Friday, 22 November 2013

Garrigou-Lagrange - The Seed of Eternal Life

From the Three Ages of the Interior Life.



The immediate vision of God, of which we have just spoken, surpasses the natural capacity of every created intellect, whether angelic or human. Naturally a created intellect may indeed know God by the reflection of His perfections in the created order, angelic or human, but it cannot see Him immediately in Himself as He sees Himself.(14) If a created intellect could by its natural powers alone see God immediately, it would have the same formal object as the divine Intellect; it would then be of the same nature as God. This would be the pantheistic confusion of a created nature and the divine nature.

A created intellect can be raised to the immediate vision of the divine essence only by a gratuitous help, by a grace of God. In the angel and in us this grace somewhat resembles a graft made on a wild shrub to enable it to bear good fruit. The angel and the human soul become capable of a supernatural knowledge of God and a supernatural love only if they have received this divine graft, habitual or sanctifying grace, which is a participation in the divine nature and in the inner life of God. Only this grace, received in the essence of our soul as a free gift, can render the soul radically capable of essentially divine operations, can make it capable of seeing God immediately as He sees Himself and of loving Him as He loves Himself. In other words, the deification of the intellect and that of the will presuppose the deification of the soul itself (in its essence), whence these faculties spring.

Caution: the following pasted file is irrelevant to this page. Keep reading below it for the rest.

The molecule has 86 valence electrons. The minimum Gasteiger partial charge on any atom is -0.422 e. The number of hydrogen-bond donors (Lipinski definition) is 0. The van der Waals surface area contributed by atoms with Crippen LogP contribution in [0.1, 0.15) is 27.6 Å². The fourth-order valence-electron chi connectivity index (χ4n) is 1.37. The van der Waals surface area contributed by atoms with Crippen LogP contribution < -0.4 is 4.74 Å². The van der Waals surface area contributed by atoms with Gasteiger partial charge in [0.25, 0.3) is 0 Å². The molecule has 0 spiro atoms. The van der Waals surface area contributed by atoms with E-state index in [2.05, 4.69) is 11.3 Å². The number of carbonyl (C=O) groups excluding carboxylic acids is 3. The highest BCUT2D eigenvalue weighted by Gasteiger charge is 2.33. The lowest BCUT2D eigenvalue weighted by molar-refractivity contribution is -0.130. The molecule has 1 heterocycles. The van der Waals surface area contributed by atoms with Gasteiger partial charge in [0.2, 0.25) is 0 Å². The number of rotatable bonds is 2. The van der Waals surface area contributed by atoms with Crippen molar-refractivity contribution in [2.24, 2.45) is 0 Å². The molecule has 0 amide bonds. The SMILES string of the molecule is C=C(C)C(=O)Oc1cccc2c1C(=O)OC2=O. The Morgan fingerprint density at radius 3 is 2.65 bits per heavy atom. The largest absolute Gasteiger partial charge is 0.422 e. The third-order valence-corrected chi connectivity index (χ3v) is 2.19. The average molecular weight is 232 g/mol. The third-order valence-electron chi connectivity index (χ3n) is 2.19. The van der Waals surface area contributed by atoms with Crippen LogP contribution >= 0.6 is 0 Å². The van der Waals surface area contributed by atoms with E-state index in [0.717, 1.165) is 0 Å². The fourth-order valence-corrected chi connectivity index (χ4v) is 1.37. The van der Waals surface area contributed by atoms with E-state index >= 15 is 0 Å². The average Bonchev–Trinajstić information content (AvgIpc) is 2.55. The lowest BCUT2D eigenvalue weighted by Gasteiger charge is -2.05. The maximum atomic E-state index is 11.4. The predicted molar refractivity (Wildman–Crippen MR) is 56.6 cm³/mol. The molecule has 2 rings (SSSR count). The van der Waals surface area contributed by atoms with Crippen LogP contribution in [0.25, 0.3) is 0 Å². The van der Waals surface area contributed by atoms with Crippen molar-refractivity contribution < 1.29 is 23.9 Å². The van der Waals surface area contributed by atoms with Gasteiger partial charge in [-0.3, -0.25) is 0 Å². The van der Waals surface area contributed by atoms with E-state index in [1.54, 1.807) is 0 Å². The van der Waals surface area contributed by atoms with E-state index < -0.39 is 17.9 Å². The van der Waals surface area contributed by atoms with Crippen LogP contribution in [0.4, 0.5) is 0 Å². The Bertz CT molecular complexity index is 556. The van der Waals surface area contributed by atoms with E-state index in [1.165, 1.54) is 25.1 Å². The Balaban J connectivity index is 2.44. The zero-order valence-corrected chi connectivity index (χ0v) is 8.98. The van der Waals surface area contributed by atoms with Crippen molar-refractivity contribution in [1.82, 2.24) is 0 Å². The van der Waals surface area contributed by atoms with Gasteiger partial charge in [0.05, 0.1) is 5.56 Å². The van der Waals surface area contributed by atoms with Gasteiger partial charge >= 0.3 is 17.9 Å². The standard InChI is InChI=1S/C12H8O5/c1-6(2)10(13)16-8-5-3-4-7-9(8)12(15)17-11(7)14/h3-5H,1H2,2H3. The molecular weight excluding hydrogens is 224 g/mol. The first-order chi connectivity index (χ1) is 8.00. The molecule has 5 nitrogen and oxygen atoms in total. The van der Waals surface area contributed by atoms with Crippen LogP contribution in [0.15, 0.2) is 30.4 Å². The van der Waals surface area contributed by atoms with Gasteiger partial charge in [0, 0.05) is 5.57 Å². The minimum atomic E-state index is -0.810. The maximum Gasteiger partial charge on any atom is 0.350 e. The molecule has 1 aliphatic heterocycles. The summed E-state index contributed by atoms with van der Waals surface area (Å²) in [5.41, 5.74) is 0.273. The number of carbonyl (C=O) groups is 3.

When this grace is consummated and inamissible, it is called glory. From it proceed, in the intellects of the blessed in heaven, the supernatural light which gives them the strength to see God, and in their wills the infused charity which makes them love Him without being able thereafter to turn away from Him.

Through baptism we have already received the seed of eternal life, for through it we received sanctifying grace which is the radical principle of that life; and with sanctifying grace we received infused charity, which ought to last forever.

This is what our Savior told the Samaritan woman, as St. John recounts: "If thou didst know the gift of God, and who He is that saith to thee: Give Me to drink; thou perhaps wouldst have asked of Him, and He would have given thee living water. . . . Whosoever drinketh of this water shall thirst again; but he that shall drink of the water that I will give him shall not thirst forever. But the water that I will give him shall become in him a fountain of water, springing up into life everlasting." (15) If one should ask whether these words of our Lord belong to the ascetical or the mystical order, the question would seem unintelligent; for, if our Lord is speaking here of the life of heaven, all the more do His words apply to the close union which prepares the soul for that life.

St. Thomas says: "He who will drink of the living water of grace given by the Savior will no longer desire another, but he will desire this water more abundantly. . . . Moreover, whereas material water descends, the spiritual water of grace rises. It is a living water ever united to its (eminent) source and one that springs up to eternal life, which it makes us merit." (16) This living water comes from God, and that is why it can reascend even to Him.

Likewise, in the temple at Jerusalem on the last day of the feast of tabernacles, Christ stood and cried in a loud voice: "If any man thirst, let him come to Me, and drink. He that believeth in Me, as the Scripture saith: Out of his belly shall flow rivers of living water." (17) He who drinks spiritually, believing in the Savior, draws from the source of living water, and can draw from it not only for himself but also for other souls to be saved.
On several occasions, as we have already remarked, Jesus repeats: "He that believeth in Me, hath everlasting life." (18) Not only will he have it later on, but in a sense he already possesses it, for the life of grace is eternal life begun.

It is, in fact, the same life in its essence, just as the seed which is in an acorn has the same life as the full-grown oak, and as the spiritual soul of the little child is the same one that will eventually develop in the mature man.